RB Chainwhirler for the Non-Aggressive Player
This is Goblin Chainwhirler's world and we're just living in it.
I played a RB Chainwhirler deck at Pro Tour Dominaria, also known as Pro Tour If You Can't Beat 'Em, Join 'Em. While things didn't go particularly well for me, I was happy with the deck and think I made a lot of good deckbuilding decisions.
Going into the tournament, it was pretty clear that UW Control and RB Aggro/Midrange were the best decks. It seemed really difficult to attack one without giving up significant ground against the other, with Mono Red standing out as maybe the sole candidate that could hold its own against both.
These predictions more or less played out to expectation. While it's hard to parse some of the archetype names from coverage, the Pro Tour metagame was something close to the following:
People often overstate metagame percentages, and it can be dangerous to talk about only trying to beat one or two decks. Mono Red, for example, actually improves in a three deck metagame where the other decks are cannibalizing themselves to beat each other and win mirrors. For a semi-open metagame like the Pro Tour, however, I wanted a strategy that was well-positioned against a group of players making deck decisions with imperfect metagame information. Rekindling Phoenix and Goblin Chainwhirler can singlehandedly win matchups, and black cards like Duress and Doomfall give you the tools to fight Control and Combo without morphing into a bad aggro deck. I built my RB deck with this in mind, eschewing cards like Bomat Courier that are weak against green creature decks. Although I didn't have a great result at the Pro Tour, I do think my deck was well-constructed for that tournament and a solid foundation for how to approach the format going forward.
RB Midrange by Jon Stern
The biggest difference between my deck and some of the more popular versions is that I replaced aggressive cards like Bomat Courier and Heart of Kiran with maindeck Doomfalls and additional late-game threats. Even if Bomat Courier is a useful tool against Control, it's such a terrible draw against the rest of the field that I was willing to gamble on a different game plan. While playing Bomat doesn’t make you an underdog against green decks, I was more interesting in maximizing win percentages rather than just making sure to stay above 50%. Heart of Kiran is better against the field, but quite bad against Mono Red. I also disliked the play pattern of resolving it on turn two against Control, getting my next two plays countered, and then seeing them untap on turn four or five at 20 life. Doomfall, on the other hand, helps you play around Settle the Wreckage while forcing them to consistently find the right answer for each of your threats. It's also much better in the mirror and against cards like The Scarab God, Rhonas the Indomitable, and even Refurbish if UW Gift pops back up in the metagame. Playing a version with less one drops also makes it possible to play more dual lands that come into play tapped, and more black sources overall.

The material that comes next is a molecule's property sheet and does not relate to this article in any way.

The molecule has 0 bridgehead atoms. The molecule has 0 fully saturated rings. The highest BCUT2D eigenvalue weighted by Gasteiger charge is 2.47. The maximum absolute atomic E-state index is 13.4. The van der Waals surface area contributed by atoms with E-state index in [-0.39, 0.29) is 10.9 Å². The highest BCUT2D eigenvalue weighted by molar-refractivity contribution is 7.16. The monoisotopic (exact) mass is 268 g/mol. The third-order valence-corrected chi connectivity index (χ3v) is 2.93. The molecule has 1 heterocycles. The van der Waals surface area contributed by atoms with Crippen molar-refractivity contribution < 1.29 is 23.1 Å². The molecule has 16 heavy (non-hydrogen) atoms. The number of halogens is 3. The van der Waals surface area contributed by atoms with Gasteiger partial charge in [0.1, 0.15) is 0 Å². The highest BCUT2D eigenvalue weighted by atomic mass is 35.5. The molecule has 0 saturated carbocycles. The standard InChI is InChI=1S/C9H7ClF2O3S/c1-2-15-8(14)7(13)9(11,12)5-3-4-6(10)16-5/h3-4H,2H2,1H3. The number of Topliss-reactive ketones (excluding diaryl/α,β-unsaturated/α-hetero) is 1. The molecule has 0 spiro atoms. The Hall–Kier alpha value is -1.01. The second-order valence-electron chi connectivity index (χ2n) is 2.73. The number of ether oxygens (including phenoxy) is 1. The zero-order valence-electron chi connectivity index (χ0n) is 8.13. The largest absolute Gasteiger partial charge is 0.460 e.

vs RB Aggro/Midrange
Although the changes I made to the deck generally improve the matchup, you're still playing a mirror with most of the same cards. Personally, I dislike Scrapheap Scrounger against Chainwhirler decks, but some opponents will leave these in, especially if they also want Heart of Kiran. That’s not a very good plan against Rekindling Phoenix either, but you are somewhat vulnerable if you follow my advice and board out all your Abrades. If you think this is likely, you may want to hedge slightly be keeping in one or two on the draw, probably instead of Kari Zev. In most cases, though, both players will lean on their late-game haymakers and having more threats as well as the Contempts and extra Doomfalls should you in a good position to succeed.
Pre-sideboard: Slightly Favorable
Post-sideboard: Slightly Favorable
vs UW Control
With less aggressive options than other RB decks, you have to be prepared to fight more of an attrition battle. Kari Zev is one of your best weapons and the card you most want to resolve early, even if it means running your Scrapheap Scrounger into a potential Syncopate on turn three. It allows you to attack with two creatures if they tap out for Teferi with Seal Away backup, doesn't get blown out as badly if they play a mid-combat Gearhulk, and puts them in the awkward position of taking two damage or giving you an extra land when casting Settle.
Game 1 is a tough as you will lose most games where you draw too many dead removal spells, but your sideboard is great and rewards you for playing additional planeswalkers. I don't like Glorybringer because of how poorly it plays into Settle the Wreckage, and don't think you need to hedge with Disintegrations to play around the possibility of Lyra Dawnbringer. Doomfalls and Vraska's Contempts should be enough to keep them honest. If you aren't curving out from turns 1 to 4, don't be afraid to hold Duress for a turn or two as the information you get from seeing their hand as late as possible helps you to really punish them for having the wrong spell at the wrong time. With so many threats, it's ok to let them trade resources one for one. Denying them card advantage from cards like Glimmer of Genius is more important than trying to ride a single Chandra to victory.
While it may seem like I've made concessions in this matchup by cutting Bomats, I think my changes provide the tools for a more cohesive game plan that opponents won’t necessarily be prepared for. UW Control is better than most people seem to think right now, and I’m pretty happy with a version that wins about half the time without having to play cards that are poorly positioned against the field.